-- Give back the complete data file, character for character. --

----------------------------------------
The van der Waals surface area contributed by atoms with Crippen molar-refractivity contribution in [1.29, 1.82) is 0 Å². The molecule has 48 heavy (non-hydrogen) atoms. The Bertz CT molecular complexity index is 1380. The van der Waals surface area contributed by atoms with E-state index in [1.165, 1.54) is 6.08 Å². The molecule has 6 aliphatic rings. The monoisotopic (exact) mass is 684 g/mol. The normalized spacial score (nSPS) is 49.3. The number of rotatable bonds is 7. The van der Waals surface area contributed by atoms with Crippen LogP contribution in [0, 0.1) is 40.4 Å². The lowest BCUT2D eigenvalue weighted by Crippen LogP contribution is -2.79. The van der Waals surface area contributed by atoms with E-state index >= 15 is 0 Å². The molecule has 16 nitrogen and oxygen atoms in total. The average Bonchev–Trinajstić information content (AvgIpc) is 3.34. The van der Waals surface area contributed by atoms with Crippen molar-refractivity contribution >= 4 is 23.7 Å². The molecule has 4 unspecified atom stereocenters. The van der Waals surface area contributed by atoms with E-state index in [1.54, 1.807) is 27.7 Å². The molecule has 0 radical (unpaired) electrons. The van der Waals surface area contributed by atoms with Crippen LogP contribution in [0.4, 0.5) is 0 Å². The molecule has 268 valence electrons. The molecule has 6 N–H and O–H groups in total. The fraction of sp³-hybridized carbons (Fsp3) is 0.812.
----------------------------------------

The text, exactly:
The van der Waals surface area contributed by atoms with Crippen molar-refractivity contribution in [1.29, 1.82) is 0 Å². The molecule has 48 heavy (non-hydrogen) atoms. The Bertz CT molecular complexity index is 1380. The van der Waals surface area contributed by atoms with E-state index in [1.165, 1.54) is 6.08 Å². The molecule has 6 aliphatic rings. The monoisotopic (exact) mass is 684 g/mol. The normalized spacial score (nSPS) is 49.3. The number of rotatable bonds is 7. The van der Waals surface area contributed by atoms with Crippen LogP contribution in [0, 0.1) is 40.4 Å². The lowest BCUT2D eigenvalue weighted by Crippen LogP contribution is -2.79. The van der Waals surface area contributed by atoms with E-state index >= 15 is 0 Å². The molecule has 16 nitrogen and oxygen atoms in total. The average Bonchev–Trinajstić information content (AvgIpc) is 3.34. The van der Waals surface area contributed by atoms with Crippen molar-refractivity contribution >= 4 is 23.7 Å². The molecule has 4 unspecified atom stereocenters. The van der Waals surface area contributed by atoms with E-state index in [1.54, 1.807) is 27.7 Å². The molecule has 0 radical (unpaired) electrons. The van der Waals surface area contributed by atoms with Crippen LogP contribution in [0.4, 0.5) is 0 Å². The molecule has 268 valence electrons. The molecule has 6 N–H and O–H groups in total. The fraction of sp³-hybridized carbons (Fsp3) is 0.812.